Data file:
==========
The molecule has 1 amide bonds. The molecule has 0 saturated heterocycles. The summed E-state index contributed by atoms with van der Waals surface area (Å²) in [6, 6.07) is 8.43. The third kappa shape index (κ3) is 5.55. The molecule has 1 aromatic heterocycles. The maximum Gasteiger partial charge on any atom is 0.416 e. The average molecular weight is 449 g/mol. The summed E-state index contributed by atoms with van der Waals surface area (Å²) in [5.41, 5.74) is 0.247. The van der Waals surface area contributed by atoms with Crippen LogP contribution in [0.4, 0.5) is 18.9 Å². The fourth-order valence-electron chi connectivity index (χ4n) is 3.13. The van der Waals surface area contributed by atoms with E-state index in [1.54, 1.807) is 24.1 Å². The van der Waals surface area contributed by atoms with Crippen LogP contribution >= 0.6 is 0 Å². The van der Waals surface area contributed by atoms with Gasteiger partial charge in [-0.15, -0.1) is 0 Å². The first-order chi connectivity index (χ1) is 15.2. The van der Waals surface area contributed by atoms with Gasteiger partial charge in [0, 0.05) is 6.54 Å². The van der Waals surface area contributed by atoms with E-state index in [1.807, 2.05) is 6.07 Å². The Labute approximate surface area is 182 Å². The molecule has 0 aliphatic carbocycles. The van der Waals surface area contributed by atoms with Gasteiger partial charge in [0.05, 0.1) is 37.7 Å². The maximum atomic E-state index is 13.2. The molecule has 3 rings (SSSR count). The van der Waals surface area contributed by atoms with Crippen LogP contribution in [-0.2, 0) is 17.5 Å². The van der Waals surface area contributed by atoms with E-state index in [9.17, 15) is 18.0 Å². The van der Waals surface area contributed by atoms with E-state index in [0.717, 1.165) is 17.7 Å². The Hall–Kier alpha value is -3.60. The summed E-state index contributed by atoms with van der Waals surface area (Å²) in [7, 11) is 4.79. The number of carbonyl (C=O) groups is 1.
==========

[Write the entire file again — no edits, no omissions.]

The molecule has 1 amide bonds. The molecule has 0 saturated heterocycles. The summed E-state index contributed by atoms with van der Waals surface area (Å²) in [6, 6.07) is 8.43. The third kappa shape index (κ3) is 5.55. The molecule has 1 aromatic heterocycles. The maximum Gasteiger partial charge on any atom is 0.416 e. The average molecular weight is 449 g/mol. The summed E-state index contributed by atoms with van der Waals surface area (Å²) in [5.41, 5.74) is 0.247. The van der Waals surface area contributed by atoms with Crippen LogP contribution in [0.4, 0.5) is 18.9 Å². The fourth-order valence-electron chi connectivity index (χ4n) is 3.13. The van der Waals surface area contributed by atoms with E-state index in [1.54, 1.807) is 24.1 Å². The van der Waals surface area contributed by atoms with Crippen LogP contribution >= 0.6 is 0 Å². The van der Waals surface area contributed by atoms with Gasteiger partial charge in [-0.15, -0.1) is 0 Å². The first-order chi connectivity index (χ1) is 15.2. The van der Waals surface area contributed by atoms with Gasteiger partial charge in [0, 0.05) is 6.54 Å². The van der Waals surface area contributed by atoms with E-state index in [1.807, 2.05) is 6.07 Å². The Labute approximate surface area is 182 Å². The molecule has 0 aliphatic carbocycles. The van der Waals surface area contributed by atoms with Gasteiger partial charge in [0.05, 0.1) is 37.7 Å². The maximum atomic E-state index is 13.2. The molecule has 3 rings (SSSR count). The van der Waals surface area contributed by atoms with Crippen LogP contribution in [-0.2, 0) is 17.5 Å². The van der Waals surface area contributed by atoms with E-state index in [9.17, 15) is 18.0 Å². The van der Waals surface area contributed by atoms with E-state index in [0.717, 1.165) is 17.7 Å². The Hall–Kier alpha value is -3.60. The summed E-state index contributed by atoms with van der Waals surface area (Å²) in [7, 11) is 4.79. The number of carbonyl (C=O) groups is 1.